"Adhesion Force Spectroscopy of Single Cells on Nanopatterned Substrates"
Abstract: Cell adhesion is a highly complex biological process and a crucial step for many cell activities. In order to understand the physical principles of cell adhesion at the molecular level, surfaces of defined adhesion properties are required. In our experiments biofunctionalized nanopatterns are employed to position adhesion ligands in aquasi-hexagonal lattice. This allows cooperative interactions between cellular adhesion receptors to be studied, for example between integrins. Integrin-mediated cell adhesion is a highly complex biological process and essential for numerous cell functions. With nanopatterns, the distance between adjacent integrin binding sites is precisely defined. Recent cell culture experiments have revealed that the distance between the integrin binding sites strongly affects cell spreading, cell motility and the formation of adhesion clusters, known as focal contacts. To quantify the adhesion cluster formation for different integrin binding site spacings, we studied cell adhesion forces with magnetic tweezers and atomic force microscopy (AFM). We found that an integrin binding site spacing of 70nm and more prevents the cooperative formation of early adhesion clusters already in the first five minutes of cell-substrate contact. Additionally, experiments on mature focal contacts showed that the focal contact formation cooperatively increases the local adhesion strength. Our results were related to theoretical models and make a contribution to understanding the formation and stability of cell adhesion clusters.Time: 11:00 am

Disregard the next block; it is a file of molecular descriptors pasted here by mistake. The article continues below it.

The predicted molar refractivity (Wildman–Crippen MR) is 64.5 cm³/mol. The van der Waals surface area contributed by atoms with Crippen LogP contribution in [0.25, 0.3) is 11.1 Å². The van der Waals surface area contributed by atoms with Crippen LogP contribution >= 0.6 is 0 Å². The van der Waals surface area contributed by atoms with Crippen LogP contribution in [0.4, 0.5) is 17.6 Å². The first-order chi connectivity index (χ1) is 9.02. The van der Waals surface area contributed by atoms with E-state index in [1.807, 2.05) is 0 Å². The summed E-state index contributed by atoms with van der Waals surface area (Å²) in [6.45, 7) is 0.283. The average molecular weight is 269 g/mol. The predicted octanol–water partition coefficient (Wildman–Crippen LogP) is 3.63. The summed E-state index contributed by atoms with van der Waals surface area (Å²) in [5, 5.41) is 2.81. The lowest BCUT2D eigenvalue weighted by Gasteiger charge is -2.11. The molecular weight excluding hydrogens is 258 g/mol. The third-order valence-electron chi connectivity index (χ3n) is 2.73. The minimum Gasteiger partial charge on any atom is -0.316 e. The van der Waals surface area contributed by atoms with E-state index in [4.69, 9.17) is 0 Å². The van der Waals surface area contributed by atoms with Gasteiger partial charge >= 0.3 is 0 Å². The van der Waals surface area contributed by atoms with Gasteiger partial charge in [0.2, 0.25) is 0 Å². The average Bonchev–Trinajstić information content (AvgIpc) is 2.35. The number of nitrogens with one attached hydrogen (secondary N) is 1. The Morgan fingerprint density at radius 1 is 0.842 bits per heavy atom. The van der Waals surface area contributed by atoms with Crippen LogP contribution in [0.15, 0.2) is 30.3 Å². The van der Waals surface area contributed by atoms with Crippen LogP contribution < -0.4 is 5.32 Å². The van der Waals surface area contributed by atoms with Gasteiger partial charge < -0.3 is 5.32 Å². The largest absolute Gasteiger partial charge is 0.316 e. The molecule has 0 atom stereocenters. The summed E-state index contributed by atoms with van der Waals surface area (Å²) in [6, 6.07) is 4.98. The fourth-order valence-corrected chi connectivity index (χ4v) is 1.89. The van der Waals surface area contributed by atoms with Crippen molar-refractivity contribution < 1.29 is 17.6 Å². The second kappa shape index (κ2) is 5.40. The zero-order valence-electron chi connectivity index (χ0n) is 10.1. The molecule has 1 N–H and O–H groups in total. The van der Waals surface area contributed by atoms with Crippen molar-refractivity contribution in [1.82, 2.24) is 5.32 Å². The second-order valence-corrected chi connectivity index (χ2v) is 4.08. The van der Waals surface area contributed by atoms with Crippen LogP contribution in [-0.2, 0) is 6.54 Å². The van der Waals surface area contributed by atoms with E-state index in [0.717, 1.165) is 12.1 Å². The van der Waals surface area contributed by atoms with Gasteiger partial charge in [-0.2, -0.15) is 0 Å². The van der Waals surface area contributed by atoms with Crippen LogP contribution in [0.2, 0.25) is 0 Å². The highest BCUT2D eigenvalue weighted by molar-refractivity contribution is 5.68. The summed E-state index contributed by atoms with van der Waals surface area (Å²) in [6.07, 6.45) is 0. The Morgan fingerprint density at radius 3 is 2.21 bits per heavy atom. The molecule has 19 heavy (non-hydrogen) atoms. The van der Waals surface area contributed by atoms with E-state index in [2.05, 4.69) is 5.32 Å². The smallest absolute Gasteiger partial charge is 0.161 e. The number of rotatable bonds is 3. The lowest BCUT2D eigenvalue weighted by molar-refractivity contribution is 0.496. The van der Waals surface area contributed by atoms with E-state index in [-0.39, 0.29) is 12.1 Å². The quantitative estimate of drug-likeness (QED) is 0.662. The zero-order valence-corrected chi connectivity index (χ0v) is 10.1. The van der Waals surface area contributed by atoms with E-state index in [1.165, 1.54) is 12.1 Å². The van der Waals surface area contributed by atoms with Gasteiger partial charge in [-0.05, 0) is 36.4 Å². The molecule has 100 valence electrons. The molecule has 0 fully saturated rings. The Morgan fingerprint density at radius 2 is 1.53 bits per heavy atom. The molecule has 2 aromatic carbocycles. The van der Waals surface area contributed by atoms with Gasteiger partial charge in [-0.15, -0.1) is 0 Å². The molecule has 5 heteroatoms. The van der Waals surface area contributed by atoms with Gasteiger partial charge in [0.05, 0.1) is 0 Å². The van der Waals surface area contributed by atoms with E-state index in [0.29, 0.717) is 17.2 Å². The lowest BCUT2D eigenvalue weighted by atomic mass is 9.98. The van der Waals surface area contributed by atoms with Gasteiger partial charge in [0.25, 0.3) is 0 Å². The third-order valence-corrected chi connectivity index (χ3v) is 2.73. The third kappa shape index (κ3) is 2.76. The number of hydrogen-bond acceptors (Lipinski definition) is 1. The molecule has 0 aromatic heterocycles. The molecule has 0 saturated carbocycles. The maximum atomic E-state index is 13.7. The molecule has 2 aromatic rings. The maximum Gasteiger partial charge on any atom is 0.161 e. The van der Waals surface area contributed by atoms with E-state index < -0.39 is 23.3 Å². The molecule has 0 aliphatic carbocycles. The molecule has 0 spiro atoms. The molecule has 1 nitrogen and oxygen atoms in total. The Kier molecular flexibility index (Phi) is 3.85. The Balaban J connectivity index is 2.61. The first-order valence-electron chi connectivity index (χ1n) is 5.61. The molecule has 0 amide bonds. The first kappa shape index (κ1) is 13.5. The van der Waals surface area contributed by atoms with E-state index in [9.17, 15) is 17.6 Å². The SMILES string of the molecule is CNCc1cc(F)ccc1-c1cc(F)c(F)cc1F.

Physics Room N210 UNLESS